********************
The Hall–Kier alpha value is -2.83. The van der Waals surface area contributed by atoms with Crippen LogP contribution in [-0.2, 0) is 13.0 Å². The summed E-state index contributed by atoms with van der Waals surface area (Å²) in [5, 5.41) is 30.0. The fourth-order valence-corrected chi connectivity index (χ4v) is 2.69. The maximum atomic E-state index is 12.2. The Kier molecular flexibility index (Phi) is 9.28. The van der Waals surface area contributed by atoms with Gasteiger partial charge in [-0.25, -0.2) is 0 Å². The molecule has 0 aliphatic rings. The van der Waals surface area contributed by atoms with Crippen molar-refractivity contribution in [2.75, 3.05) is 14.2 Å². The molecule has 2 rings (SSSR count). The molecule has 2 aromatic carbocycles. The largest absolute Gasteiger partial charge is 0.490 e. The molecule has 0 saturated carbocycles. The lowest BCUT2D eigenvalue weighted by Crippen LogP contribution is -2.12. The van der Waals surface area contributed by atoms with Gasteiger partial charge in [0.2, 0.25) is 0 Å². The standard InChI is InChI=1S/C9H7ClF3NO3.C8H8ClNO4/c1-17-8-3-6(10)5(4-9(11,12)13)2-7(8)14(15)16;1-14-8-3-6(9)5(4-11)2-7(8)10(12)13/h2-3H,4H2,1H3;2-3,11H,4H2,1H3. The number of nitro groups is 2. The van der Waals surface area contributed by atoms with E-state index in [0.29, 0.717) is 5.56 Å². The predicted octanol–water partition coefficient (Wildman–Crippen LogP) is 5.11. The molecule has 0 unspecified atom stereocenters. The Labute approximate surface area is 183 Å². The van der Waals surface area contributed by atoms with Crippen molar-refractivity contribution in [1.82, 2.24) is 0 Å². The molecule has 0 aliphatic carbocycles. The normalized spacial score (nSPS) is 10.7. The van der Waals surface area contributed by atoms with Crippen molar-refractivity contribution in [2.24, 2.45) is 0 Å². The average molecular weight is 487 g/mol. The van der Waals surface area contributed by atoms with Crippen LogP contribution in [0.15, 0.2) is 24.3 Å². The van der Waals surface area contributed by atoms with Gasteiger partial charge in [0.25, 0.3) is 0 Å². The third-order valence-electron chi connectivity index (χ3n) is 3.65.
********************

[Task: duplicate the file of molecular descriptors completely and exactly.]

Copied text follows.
The Hall–Kier alpha value is -2.83. The van der Waals surface area contributed by atoms with Crippen LogP contribution in [-0.2, 0) is 13.0 Å². The summed E-state index contributed by atoms with van der Waals surface area (Å²) in [5, 5.41) is 30.0. The fourth-order valence-corrected chi connectivity index (χ4v) is 2.69. The maximum atomic E-state index is 12.2. The Kier molecular flexibility index (Phi) is 9.28. The van der Waals surface area contributed by atoms with Gasteiger partial charge in [-0.25, -0.2) is 0 Å². The molecule has 0 aliphatic rings. The van der Waals surface area contributed by atoms with Crippen molar-refractivity contribution in [2.75, 3.05) is 14.2 Å². The molecule has 2 rings (SSSR count). The molecule has 2 aromatic carbocycles. The largest absolute Gasteiger partial charge is 0.490 e. The molecule has 0 saturated carbocycles. The lowest BCUT2D eigenvalue weighted by Crippen LogP contribution is -2.12. The van der Waals surface area contributed by atoms with Gasteiger partial charge in [0.2, 0.25) is 0 Å². The standard InChI is InChI=1S/C9H7ClF3NO3.C8H8ClNO4/c1-17-8-3-6(10)5(4-9(11,12)13)2-7(8)14(15)16;1-14-8-3-6(9)5(4-11)2-7(8)10(12)13/h2-3H,4H2,1H3;2-3,11H,4H2,1H3. The number of nitro groups is 2. The van der Waals surface area contributed by atoms with E-state index in [0.29, 0.717) is 5.56 Å². The predicted octanol–water partition coefficient (Wildman–Crippen LogP) is 5.11. The molecule has 0 unspecified atom stereocenters. The Labute approximate surface area is 183 Å². The van der Waals surface area contributed by atoms with Crippen molar-refractivity contribution in [1.82, 2.24) is 0 Å². The molecule has 0 aliphatic carbocycles. The normalized spacial score (nSPS) is 10.7. The van der Waals surface area contributed by atoms with Crippen molar-refractivity contribution in [2.24, 2.45) is 0 Å². The average molecular weight is 487 g/mol. The van der Waals surface area contributed by atoms with Crippen LogP contribution in [0.15, 0.2) is 24.3 Å². The van der Waals surface area contributed by atoms with Gasteiger partial charge in [0.25, 0.3) is 0 Å². The third-order valence-electron chi connectivity index (χ3n) is 3.65.